BERTRAM G. BRUESTLE
Bertram spent most of his childhood in Lyme, Connecticut during the warmer months of the year and New York City during the colder months. In Lyme, he developed an intense love for nature and throughout his life, Bert photographed, filmed, collected and catalogued a wide variety of plants and animals. In the city, much of his time was divided between visiting the Museum of Natural History and visiting a variety of art-related events, both of which influenced his life's work. Bert was very close to his father, George M. Bruestle, one of the most beloved members of the Lyme Art Colony with many friendships and affiliations in New York. This offered Bert the distinct advantage of learning from all of his father's painter friends. Many evenings were spent "talking shop" in Bert's words, as his father and his father's friends shared many aspects of painting with Bert that he might not otherwise have been exposed to. Bertram spent a lot of time with Robert Vonnoh, one of George's closest friends, doing chores around his house and gardens at an early age. Edward Rook, another close friend of his father's also took an interest in Bert as did Louis Paul Dessar, George Bogert and Emil Carlsen.
There was one point in time, during the early 1920s, when Bert's painting most closely resembled that of his father's. Yet according to Roger Dennis who became very friendly with Bert later in life, Bertram turned to painting wildlife in an effort to distance himself from painting the Lyme landscapes for which his father was so well known. Yet even some of his wildlife pictures were complimented with scenes reminiscent of Lyme in the background.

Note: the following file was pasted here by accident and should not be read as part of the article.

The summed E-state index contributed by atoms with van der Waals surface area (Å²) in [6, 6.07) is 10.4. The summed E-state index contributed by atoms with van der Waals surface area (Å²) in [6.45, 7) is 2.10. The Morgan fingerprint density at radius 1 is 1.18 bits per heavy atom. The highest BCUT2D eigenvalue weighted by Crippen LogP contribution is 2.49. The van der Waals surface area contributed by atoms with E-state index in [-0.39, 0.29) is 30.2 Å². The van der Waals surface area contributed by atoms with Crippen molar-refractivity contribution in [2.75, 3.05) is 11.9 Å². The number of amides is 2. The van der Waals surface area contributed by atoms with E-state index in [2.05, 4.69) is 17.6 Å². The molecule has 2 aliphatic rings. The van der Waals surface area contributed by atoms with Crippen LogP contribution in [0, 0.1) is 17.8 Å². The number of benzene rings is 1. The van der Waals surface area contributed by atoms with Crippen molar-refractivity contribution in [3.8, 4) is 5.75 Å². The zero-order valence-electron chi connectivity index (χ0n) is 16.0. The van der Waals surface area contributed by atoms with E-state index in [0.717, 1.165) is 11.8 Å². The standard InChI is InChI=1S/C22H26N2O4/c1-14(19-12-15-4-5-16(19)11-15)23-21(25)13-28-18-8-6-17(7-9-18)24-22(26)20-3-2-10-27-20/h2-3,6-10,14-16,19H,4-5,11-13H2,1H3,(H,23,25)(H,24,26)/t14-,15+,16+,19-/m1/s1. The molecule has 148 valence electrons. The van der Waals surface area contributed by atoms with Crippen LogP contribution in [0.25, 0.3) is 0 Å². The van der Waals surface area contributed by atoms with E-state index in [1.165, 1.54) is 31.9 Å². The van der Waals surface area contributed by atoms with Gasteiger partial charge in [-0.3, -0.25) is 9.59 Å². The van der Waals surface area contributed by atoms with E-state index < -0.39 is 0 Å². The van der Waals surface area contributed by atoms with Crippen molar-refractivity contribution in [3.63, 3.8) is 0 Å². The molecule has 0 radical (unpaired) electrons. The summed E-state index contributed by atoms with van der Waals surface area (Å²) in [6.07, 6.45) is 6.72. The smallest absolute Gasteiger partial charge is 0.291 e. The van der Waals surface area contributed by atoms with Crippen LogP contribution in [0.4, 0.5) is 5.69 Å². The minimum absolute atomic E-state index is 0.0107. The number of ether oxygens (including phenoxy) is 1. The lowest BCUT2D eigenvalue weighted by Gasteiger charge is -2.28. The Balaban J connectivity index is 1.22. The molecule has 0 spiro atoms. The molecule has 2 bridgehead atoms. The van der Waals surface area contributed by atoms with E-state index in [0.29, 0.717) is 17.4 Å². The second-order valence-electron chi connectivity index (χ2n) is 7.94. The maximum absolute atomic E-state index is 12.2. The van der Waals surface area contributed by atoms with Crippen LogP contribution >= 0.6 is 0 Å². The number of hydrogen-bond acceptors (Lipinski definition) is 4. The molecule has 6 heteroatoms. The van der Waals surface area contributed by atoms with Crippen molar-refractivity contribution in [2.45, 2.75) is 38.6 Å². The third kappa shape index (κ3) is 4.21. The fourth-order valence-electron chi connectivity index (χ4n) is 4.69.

Bert moved to Maryland in the late 1920s where he lectured and wrote on bird life, representing the State Game Department of Maryland, the State Board of Education and the National Association of Audubon Societies. On June 5, 1930, he married Mildred Buckey from Frederick, Maryland. Bert also worked at the Museum of Natural History in New York and illustrated medical journals for the department of neuroanatomy at the Yale University School of Medicine in New Haven.
After his father passed away in 1939, Bertram took over his father's house and studio in Lyme. He became very active in the Lyme Art Association, serving as Secretary and then President for three years. Although he never received the national recognition or stature that his father did as an artist, Bert carried on the tradition of painting Lyme landscapes well into the 1960s, developing his own distinctive style. The combination of his love for art and nature resulted in a special blend of beauty that carries through his work.